Category Archives: IIO

No Charges Against Surrey RCMP for Killing Nona McEwan and Randy Crosson

Once again killer cops get off. The Independent Investigations Office of BC (IIO), the agency that examines cases of police harm to civilians in British Columbia, has announced that it will not be recommending charges against the RCMP officers who shot and killed Nona McEwan and Randy Crosson on March 29, 2019 in a home on the 13300 block of 98A Street in Surrey. The decision was made public on April 1, 2020. Four officers were directly involved in the killings. None have been named publicly. The IIO reports that the officers fired over forty rounds, in close quarters. Forty.

Police described the context of the killings as a “hostage taking.” For over a month after the killings, RCMP publicly implied that Randy Crosson had killed Nona McEwan.

When asked directly in 2019 if he could say conclusively that a police bullet did not hit Nona McEwan, the Surrey Now-Leader reported that Integrated Homicide Investigation Team spokesperson Corporal Frank Jang replied:

“No, I mean that’s all part of the investigation that’s happening now. There will be updates coming forth from the IIO but all those details, the exact mechanism, entries, where the shots came from, that’s all going to be part of the investigation. I can’t comment further because it’s still ongoing.”

Not long afterward the lie was put to the police portrayal when the IIO reported that RCMP had shot and killed both McEwan and Crosson. Clearly, officers at the scene, and IHIT member Jang must have known that police had done the shooting. One might also figure that they knew this as they made statements over a month that posed Crosson as potentially the killer.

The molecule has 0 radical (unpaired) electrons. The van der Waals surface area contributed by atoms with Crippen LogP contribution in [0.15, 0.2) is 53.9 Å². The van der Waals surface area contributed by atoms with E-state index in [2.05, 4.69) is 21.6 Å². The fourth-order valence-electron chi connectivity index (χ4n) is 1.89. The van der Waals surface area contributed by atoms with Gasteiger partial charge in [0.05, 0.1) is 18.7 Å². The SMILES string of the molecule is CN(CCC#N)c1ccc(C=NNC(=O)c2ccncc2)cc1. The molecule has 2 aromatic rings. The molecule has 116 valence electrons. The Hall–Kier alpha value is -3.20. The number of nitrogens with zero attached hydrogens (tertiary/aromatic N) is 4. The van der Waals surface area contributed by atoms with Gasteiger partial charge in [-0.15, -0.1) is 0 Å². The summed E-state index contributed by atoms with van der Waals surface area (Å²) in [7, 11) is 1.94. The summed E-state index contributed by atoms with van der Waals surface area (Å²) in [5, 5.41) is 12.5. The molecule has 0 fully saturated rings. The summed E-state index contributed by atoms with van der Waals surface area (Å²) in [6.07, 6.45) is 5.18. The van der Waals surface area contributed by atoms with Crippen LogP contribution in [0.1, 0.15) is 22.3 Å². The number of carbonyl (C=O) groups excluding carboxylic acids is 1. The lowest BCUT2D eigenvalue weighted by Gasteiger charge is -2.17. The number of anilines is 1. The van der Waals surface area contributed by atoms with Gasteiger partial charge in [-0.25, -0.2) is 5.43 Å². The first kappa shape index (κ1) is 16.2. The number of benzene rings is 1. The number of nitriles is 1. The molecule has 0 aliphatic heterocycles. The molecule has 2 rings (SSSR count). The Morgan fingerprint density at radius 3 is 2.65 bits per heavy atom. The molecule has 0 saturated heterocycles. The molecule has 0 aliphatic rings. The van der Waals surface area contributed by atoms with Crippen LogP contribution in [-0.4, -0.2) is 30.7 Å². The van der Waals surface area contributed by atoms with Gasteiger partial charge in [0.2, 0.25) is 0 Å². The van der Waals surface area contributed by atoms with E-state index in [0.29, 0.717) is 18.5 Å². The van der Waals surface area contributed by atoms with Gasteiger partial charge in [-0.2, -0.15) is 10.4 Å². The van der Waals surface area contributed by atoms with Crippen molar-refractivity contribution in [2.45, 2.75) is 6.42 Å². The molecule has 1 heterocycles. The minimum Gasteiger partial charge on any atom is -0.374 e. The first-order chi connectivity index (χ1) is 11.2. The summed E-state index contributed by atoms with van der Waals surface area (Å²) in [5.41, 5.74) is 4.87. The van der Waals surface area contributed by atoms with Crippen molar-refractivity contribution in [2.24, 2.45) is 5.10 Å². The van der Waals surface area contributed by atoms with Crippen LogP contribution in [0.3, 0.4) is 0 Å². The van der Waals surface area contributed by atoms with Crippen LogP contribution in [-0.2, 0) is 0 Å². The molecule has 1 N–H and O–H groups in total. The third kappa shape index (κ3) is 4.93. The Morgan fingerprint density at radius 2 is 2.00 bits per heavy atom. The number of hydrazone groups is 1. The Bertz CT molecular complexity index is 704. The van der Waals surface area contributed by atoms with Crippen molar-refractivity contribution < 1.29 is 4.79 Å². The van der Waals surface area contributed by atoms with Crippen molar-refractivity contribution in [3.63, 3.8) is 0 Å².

The IIO concluded that Crosson “provoked an armed response from police aimed at saving her.” A rather incredible statement given that firing at McEwan, striking, and killing her can in no way credibly be described as a response aimed at “saving her.”

The IIO, which is not a truly independent body and has had former officers among its members as well as relying on police for training, interviewed 38 witness police officers to determine that none of the four officers directly involved committed any criminal offense. Any criminal offense. Not at all surprising given that killer cops are virtually never held anywhere near accountable when they kill in Canada.


Confirmed: RCMP Killed Both Nona McEwan and Randy Crosson in Surrey, BC, in March

Many questions have been unanswered since two people, later identified as Nona McEwan and Randy Crosson, were killed during an alleged hostage taking and police standoff in Surrey, British Columbia on March 29, 2019. Foremost among these was whether RCMP officers actually fired the fatal shots, killing both people. Police have been notably silent on that question all the while putting out a public narrative that they used lethal force to save a hostage who was probably killed by the hostage taker. On May 2 the horrible answer finally came. The Independent Investigations Office of British Columbia (IIO) has publicly confirmed that both Nona McEwan and Randy Crosson were killed by multiple shots fired by the RCMP.

Initial reports suggested that both had been shot with Crosson dying at the scene and McEwan dying later in hospital. Police alleged that Crosson had taken McEwan hostage and implied that police violence was necessary to save the hostage.